Luke: NaNoWriMo – A Real Thing

It’s come to my attention over the last little while that NaNoWriMo is real.

Continue reading

Advertisement

Blythe: I’ve Been Nano’d!

Hard to believe that a month and a half of work can be summed up in such short episodes! But what a month and a half it was…(fade to blurry with harp string notes)

Imagine if you will the middle of August. Remember how hot that was? Good. Now imagine me at my cottage, relaxing in the sun, roasting marshmellows at a bon fire….got that? Now imagine one night my phone getting an email that went like this:

“Okay, so here’s the deal. We’ve written a musical called Nanowrimo the Musical (national novel writing month if you haven’t heard of it). Basically, we’re going to shoot it as a six-part web series. Fair warning, it’s a pretty rag tag operation. l’ve roped Kelsey Goldberg into being our DP and have booked Gill’s space for one of the party scenes, but a lot of the filming will be done in our apartments and we’re working on a budget of love and shoestring…I realize this is pretty short notice. Rehearsal time is very short/non-existant and many people are on vacations right now :). Take a look at the script, let me know if you’re still interested, and I can send you music as well. Again, don’t feel any pressure, we’re thinking up contingency plans and you were the first person I thought of when thinking of people good for this part :). If you decide you’re still interested, we’ll have a sit down read through and some rehearsal time hopefully to get you acquainted.”

In that idyllic state I thought “This’ll be fun! And I’m so flattered they asked me!” So I said yes. (Zip forward with montage music to pan over the month and a half)

I get the script – slight pause in heart rate. “Huh, I’m in every single episode. When do we start shooting? Oh…next week.”
I get the music – minor freak out. “I have FIVE songs I have to learn and start recording in two weeks?!?!?!”
I get the rest of the schedule – whimper. “I HAVE NO LIFE!!”

But really I was thrilled to have been asked – and I still am!

My first inclination that I was about to be inducted into geek culture (a little bit) was when I had to ask “What is NanoWrimo?” My second inclination was when Errol asked me to randomly yell “Yubnub!” into the camera. If you don’t know what that is, no worries, I’m still not sure either.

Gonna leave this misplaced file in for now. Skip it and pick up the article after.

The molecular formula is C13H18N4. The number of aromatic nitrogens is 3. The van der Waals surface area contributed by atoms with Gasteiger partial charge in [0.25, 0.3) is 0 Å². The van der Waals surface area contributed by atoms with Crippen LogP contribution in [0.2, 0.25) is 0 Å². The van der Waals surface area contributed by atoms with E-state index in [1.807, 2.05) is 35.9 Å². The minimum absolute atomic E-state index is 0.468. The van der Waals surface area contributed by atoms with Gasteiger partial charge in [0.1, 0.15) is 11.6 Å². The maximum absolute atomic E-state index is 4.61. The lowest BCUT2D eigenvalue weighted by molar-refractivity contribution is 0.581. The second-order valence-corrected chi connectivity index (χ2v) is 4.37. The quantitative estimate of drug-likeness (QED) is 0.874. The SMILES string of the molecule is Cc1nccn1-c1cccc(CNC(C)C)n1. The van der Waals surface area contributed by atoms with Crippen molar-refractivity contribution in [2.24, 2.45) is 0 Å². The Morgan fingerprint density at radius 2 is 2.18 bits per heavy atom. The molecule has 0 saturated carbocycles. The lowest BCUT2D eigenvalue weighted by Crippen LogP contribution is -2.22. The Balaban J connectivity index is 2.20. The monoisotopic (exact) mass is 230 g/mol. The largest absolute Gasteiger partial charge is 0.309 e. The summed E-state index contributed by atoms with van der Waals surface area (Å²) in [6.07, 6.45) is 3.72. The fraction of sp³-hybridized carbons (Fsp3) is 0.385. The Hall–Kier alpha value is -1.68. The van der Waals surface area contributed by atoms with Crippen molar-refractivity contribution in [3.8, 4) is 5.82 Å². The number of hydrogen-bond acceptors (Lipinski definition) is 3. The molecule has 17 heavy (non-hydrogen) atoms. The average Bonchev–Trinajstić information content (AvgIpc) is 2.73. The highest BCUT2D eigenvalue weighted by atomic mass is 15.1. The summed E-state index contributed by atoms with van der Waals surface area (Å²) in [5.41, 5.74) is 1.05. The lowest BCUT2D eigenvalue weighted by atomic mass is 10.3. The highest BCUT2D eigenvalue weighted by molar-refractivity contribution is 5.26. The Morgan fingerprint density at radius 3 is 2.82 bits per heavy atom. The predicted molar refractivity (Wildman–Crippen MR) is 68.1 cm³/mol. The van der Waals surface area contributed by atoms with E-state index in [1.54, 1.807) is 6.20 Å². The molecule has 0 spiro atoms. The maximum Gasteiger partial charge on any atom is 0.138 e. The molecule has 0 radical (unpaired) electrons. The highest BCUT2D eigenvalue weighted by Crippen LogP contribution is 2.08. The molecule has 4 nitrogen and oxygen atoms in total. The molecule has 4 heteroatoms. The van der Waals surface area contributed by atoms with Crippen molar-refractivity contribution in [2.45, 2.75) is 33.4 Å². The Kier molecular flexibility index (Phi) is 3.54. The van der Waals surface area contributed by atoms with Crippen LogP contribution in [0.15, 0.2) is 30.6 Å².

I’m also pretty sure the word rehearsal was used in that email – but really it was just a word we liked to use, as in “Um, aren’t we going to rehearse that?” and “Can we please rehearse that?” and “We aren’t going to rehearse that, are we.”

Late-ish nights (thanks to Kelsey for getting us out by 10pm!), shooting three or four times a week and lots of outtakes later we have a web series that I’m super proud to have been a part of. I learned so much shooting this – not the least about recording! I don’t know how many hours I spent with Errol, in front of a mic singing and singing and singing…. but I have a new found appreciation for Disney Princesses. Working with such a madcap group of people was invigorating, fun and inspiring. (fades back into me writing at my computer in rainy fall. Thanks Sandy.)

So here’s hoping that our labour of love and laughter (and a shoestring) entertains and enlightens!

Cheers,

Blythe aka Jill

Kelsey: A Word From The Director!

In about 10 hours the first episode of NaNoWrimo The Musical will be available for viewing by the whole interweb on Youtube. I can’t even put into words how unbelievably excited I am. This project is my behind-camera directorial debut and was an absolutely idyllic first experience. Sure we had no money, no time (one month for 6 episodes with MUSICAL numbers…not stressful, not stressful at all), and no crane (I really wanted a crane), but the whole experience was so much fun.